The anti-atherogenic effects of n-3 (omega) fatty acids, EPA and DHA are well recognized but the impact of dietary intake on bioactive lipid mediator profiles remains unclear. Such a profiling effort may offer novel targets for future studies into the mechanism of action of omega 3 fatty acids. Gladine et al. studied the impact of DHA supplementation on the profiles of PUFA oxygenated metabolites and their contribution to atherosclerosis prevention (Gladine et al., 2014). A special emphasis was given to the non-enzymatic metabolites knowing the high susceptibility of DHA to free radical-mediated peroxidation and the increased OS associated with plaque formation. Atherosclerosis prone mice (LDLR2 / 2) received increasing doses of DHA (0, 0.1, 1 or 2% of energy) during 20 weeks leading to a dose-dependent reduction of atherosclerosis (R2 = 0.97, p = 0.02), triglyceridemia (R2 = 0.97, p = 0.01) and cholesterolemia (R2 = 0.96, p< 0.01). Targeted lipidomic analyses revealed that both the profiles of EPA and DHA and their corresponding oxygenated metabolites were substantially modulated in plasma and liver. Notably, the hepatic level of F4-NeuroPs was strongly correlated with the hepatic DHA level. Moreover, unbiased statistical analysis including correlation analyses, hierarchical cluster and projection to latent structure discriminate analysis, revealed that the hepatic level of F4-NeuroPs was the variable most negatively correlated with the plaque extent (p< 0.001) and along with plasma EPA-derived diols, was an important mathematical positive predictor of atherosclerosis prevention. Thus, oxygenated n-3 PUFAs, and F4-NeuroPs in particular, are potential biomarkers of DHA-associated atherosclerosis prevention. While these may contribute to the anti-atherogenic effects of DHA, further in vitro investigations are needed to confirm such a contention and to decipher the molecular mechanisms of action.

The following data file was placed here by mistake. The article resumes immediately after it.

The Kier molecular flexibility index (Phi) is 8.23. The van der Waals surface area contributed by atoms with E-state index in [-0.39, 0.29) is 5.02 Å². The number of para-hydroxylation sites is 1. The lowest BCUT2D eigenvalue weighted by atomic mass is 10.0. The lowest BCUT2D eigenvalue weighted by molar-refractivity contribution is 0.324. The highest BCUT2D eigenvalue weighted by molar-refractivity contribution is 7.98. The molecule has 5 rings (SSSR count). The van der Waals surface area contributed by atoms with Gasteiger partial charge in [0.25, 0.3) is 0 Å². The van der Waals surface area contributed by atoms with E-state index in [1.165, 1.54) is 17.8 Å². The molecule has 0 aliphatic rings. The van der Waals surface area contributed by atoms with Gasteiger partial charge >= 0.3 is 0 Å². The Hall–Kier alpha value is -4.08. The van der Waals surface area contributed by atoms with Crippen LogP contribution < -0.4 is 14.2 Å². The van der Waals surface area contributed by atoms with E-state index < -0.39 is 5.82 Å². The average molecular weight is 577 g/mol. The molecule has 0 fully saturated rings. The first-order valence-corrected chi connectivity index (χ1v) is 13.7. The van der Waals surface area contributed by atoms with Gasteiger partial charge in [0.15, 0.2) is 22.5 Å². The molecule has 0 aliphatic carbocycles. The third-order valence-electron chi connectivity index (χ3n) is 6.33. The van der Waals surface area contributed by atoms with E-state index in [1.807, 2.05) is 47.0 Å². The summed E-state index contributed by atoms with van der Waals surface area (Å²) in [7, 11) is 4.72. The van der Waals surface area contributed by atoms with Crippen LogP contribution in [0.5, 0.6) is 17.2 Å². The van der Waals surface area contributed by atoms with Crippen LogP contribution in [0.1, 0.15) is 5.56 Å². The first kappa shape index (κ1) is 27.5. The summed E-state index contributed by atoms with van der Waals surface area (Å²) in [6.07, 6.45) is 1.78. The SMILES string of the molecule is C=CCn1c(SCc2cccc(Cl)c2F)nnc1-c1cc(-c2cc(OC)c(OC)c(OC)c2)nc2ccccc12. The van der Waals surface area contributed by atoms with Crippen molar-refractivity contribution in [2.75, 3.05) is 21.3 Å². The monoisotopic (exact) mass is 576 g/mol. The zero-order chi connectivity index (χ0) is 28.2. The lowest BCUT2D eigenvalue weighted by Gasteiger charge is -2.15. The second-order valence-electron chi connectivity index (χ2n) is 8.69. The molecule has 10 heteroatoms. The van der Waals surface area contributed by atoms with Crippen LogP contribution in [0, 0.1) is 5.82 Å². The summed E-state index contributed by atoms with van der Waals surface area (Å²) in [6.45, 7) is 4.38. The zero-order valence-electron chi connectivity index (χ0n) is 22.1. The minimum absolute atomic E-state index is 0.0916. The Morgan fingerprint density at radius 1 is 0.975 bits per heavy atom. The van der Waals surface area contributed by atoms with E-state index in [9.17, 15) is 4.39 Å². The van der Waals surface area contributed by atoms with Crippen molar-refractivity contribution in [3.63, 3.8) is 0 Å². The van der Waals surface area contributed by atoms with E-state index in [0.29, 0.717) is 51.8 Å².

3.3 Dihomo-isoprostanes